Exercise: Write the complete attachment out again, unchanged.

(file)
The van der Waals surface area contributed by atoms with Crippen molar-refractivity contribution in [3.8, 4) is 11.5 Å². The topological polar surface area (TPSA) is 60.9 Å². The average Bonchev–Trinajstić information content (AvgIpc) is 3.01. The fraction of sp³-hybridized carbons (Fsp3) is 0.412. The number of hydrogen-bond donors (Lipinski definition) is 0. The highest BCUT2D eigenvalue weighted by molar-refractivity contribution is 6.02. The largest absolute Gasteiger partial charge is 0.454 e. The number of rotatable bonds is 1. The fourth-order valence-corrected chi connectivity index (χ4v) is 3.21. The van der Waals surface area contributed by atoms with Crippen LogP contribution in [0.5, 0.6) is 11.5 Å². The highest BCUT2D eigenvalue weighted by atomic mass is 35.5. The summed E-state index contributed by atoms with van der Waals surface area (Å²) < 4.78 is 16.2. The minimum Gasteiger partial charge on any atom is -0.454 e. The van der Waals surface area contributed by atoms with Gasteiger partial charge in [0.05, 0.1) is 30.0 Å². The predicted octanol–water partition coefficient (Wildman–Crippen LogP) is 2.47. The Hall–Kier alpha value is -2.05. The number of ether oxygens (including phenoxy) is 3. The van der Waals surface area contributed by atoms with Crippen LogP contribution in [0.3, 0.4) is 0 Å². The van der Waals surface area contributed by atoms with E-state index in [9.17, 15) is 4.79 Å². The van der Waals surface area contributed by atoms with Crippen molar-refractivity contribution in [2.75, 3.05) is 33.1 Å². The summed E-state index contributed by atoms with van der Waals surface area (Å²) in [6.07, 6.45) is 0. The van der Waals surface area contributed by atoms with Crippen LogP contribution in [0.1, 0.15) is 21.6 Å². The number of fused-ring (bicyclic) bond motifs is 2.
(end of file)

The van der Waals surface area contributed by atoms with Crippen molar-refractivity contribution in [3.8, 4) is 11.5 Å². The topological polar surface area (TPSA) is 60.9 Å². The average Bonchev–Trinajstić information content (AvgIpc) is 3.01. The fraction of sp³-hybridized carbons (Fsp3) is 0.412. The number of hydrogen-bond donors (Lipinski definition) is 0. The highest BCUT2D eigenvalue weighted by molar-refractivity contribution is 6.02. The largest absolute Gasteiger partial charge is 0.454 e. The number of rotatable bonds is 1. The fourth-order valence-corrected chi connectivity index (χ4v) is 3.21. The van der Waals surface area contributed by atoms with Crippen LogP contribution in [0.5, 0.6) is 11.5 Å². The highest BCUT2D eigenvalue weighted by atomic mass is 35.5. The summed E-state index contributed by atoms with van der Waals surface area (Å²) < 4.78 is 16.2. The minimum Gasteiger partial charge on any atom is -0.454 e. The van der Waals surface area contributed by atoms with Gasteiger partial charge in [0.05, 0.1) is 30.0 Å². The predicted octanol–water partition coefficient (Wildman–Crippen LogP) is 2.47. The Hall–Kier alpha value is -2.05. The number of ether oxygens (including phenoxy) is 3. The van der Waals surface area contributed by atoms with Crippen LogP contribution in [0.3, 0.4) is 0 Å². The van der Waals surface area contributed by atoms with E-state index in [9.17, 15) is 4.79 Å². The van der Waals surface area contributed by atoms with Crippen molar-refractivity contribution in [2.75, 3.05) is 33.1 Å². The summed E-state index contributed by atoms with van der Waals surface area (Å²) in [6.07, 6.45) is 0. The van der Waals surface area contributed by atoms with Crippen LogP contribution in [0.1, 0.15) is 21.6 Å². The number of fused-ring (bicyclic) bond motifs is 2.